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Is there a complete physics simulator that I can use to do general simulations for learning purposes? For example:

  1. Create a sandbox.
  2. Fill with a gas.
  3. Load a 3d solid model like this (but 3d).
  4. Fill it with a dense liquid.
  5. Load gravity.
  6. Watch, measure and understand how a barymeter works.

It doesn't need to be precise, just usable, so I guess it is not impossible. The point would be to simulate and visualize any kind of exercise you would find in your physics book. It would be the mother of the learning tools. If it doesn't exist, is anybody interested in programming it?

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Best learning experience would be to build the model as a demonstration. I always liked the demos during lectures, this is more fun than some kind of game. Also, 3D does most often not add to the learning experience. – Bernhard Apr 12 '12 at 21:08
up vote 5 down vote accepted

Is there a complete physics simulator that I can use to do general simulations for learning purposes?

Any Turing complete programming language. Some assembly required. We often say that all models are wrong, so whatever problem you desire to simulate is working on some level of abstraction of more fundamental physical laws. These are generally problem-specific and why you should not expect a "general" physics simulator to answer your question (at least not in 2012). Even if you had perfectly correct governing equations, when you perform numerical simulation inadequacies are introduced that range from a loss of accuracy to completely changing the system dynamics.

My simple suggestion is to browse some library of physics codes. It sounds like you want something learning-oriented, fairly open in nature, easy to use, and powerful enough to do full fluid mechanics simulation. These software requirement are almost laughably daunting. For the record, relaxing the accuracy requirement for a computational fluid dynamics simulation does not make it easy.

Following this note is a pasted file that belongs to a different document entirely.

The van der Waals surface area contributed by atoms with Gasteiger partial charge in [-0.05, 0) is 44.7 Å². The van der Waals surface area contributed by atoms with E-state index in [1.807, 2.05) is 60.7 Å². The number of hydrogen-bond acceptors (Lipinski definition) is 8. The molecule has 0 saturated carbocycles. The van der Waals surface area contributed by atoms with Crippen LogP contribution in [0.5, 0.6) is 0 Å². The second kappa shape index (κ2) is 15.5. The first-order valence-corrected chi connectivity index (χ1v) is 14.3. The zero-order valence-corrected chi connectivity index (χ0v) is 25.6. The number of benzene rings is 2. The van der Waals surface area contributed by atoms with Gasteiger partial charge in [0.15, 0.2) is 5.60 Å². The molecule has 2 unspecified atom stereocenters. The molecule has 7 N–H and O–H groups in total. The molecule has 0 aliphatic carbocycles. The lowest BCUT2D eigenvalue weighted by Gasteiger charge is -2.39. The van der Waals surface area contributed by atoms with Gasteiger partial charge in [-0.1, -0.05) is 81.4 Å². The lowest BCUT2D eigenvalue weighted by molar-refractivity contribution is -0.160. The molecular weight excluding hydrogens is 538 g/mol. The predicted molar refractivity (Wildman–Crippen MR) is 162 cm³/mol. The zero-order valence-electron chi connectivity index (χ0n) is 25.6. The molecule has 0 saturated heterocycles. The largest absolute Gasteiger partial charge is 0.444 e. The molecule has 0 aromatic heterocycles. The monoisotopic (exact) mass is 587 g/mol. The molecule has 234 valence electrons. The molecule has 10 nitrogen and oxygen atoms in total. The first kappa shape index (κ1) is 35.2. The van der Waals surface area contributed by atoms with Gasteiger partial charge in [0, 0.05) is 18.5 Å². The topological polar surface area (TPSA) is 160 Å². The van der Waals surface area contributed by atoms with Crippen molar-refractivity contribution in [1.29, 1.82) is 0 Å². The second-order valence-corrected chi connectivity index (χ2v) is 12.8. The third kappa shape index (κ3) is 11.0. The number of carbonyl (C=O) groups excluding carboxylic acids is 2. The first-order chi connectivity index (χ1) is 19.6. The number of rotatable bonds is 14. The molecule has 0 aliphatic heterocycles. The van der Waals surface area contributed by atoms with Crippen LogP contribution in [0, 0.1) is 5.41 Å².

Here is an ongoing effort that I strongly support, Open Source Physics:

You should browse through their libraries to find what comes closest to your requirements. Hypothetically, there is nothing keeping one from using their format (with Java) to write a full 3D simulation, but I must return to my point that you have completely underestimated the challenge of that task. Here are some results of the fluid mechanics section of their library:

I suspect you will find that unsatisfactory for your purposes. Here is a specific applet that does a basic Molecular Dynamics (MD) simulation for a gas in 2D:

I think it's a fantastic program, but the properties of the simulated fluid do not match what you want. It would be possible for you to rewrite their code, expanding into 3D and changing the particle interaction rules to fully answer the question at hand. It would take a lot of work, but if you do so, by all means, please submit your code and post a link.

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Insightful. A year later... – Dokkat Sep 18 '13 at 6:17

The closest program to the description is Phun:

Download it, it's a lot of fun.

Oh, I see, you want 3D immediately. Ambitious enough so that I won't erase my answer.

Update, May 2012. You may try to download trial of Wolfram System Modeler,

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There is a successor to Phun, called Algodoo in order to avoid parents googling it "accidentally" finding ... different things – Tobias Kienzler Oct 22 '12 at 12:36

As Tobias Kienzler pointed out, Algodoo is a good general-purpose physics 2D simulator. It supersedes Phun, which was mentioned by Luboš Motl in his answer.

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If you're doing this for demonstrative purposes, an actual 3d design program like Blender would be sufficient.

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But how can I use it to simulate gases, electrodynamics, etc? – Dokkat Apr 12 '12 at 19:45
@Dokkat you'll have to learn how to use the program. Check youtube for examples of blender physics. – thomasrive Apr 14 '12 at 15:07

openmodelica (google images first to get a grasp) is the best one that I found.


find elmer, mason, breve, etc.. in PSE-modeling and simulation

Those packages are not '3d-toys' , they allow the simulation with complex constraints.

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Is there a complete physics simulator that I can use to do general simulations for learning purposes?

Yes, it is called "reality".

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This is the best and only possible answer. – Kevin H. Lin Sep 22 '15 at 22:55

I believe this is what you are looking for functional and very easy to minipulate

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Looks nice, but I don't think it simulates anything but gravity – Tobias Kienzler Oct 22 '12 at 12:37

protected by Qmechanic May 7 '13 at 20:56

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